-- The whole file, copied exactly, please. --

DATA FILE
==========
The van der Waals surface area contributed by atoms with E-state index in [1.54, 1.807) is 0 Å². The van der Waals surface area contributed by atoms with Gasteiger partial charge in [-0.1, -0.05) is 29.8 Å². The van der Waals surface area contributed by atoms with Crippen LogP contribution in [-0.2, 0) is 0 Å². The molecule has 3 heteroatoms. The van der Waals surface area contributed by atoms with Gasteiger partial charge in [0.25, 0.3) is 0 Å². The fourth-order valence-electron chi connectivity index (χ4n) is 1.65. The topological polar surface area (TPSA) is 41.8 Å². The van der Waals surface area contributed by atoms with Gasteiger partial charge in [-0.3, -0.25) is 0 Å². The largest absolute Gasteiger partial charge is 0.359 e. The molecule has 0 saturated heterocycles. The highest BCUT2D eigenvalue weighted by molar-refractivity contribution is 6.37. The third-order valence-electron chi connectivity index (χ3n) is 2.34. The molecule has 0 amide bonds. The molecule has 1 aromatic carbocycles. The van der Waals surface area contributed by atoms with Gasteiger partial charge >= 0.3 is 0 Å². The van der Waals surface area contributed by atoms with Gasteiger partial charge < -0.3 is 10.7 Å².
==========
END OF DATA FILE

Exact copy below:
The van der Waals surface area contributed by atoms with E-state index in [1.54, 1.807) is 0 Å². The van der Waals surface area contributed by atoms with Gasteiger partial charge in [-0.1, -0.05) is 29.8 Å². The van der Waals surface area contributed by atoms with Crippen LogP contribution in [-0.2, 0) is 0 Å². The molecule has 3 heteroatoms. The van der Waals surface area contributed by atoms with Gasteiger partial charge in [0.25, 0.3) is 0 Å². The fourth-order valence-electron chi connectivity index (χ4n) is 1.65. The topological polar surface area (TPSA) is 41.8 Å². The van der Waals surface area contributed by atoms with Gasteiger partial charge in [-0.3, -0.25) is 0 Å². The largest absolute Gasteiger partial charge is 0.359 e. The molecule has 0 saturated heterocycles. The highest BCUT2D eigenvalue weighted by molar-refractivity contribution is 6.37. The third-order valence-electron chi connectivity index (χ3n) is 2.34. The molecule has 0 amide bonds. The molecule has 1 aromatic carbocycles. The van der Waals surface area contributed by atoms with Gasteiger partial charge >= 0.3 is 0 Å². The van der Waals surface area contributed by atoms with Gasteiger partial charge < -0.3 is 10.7 Å².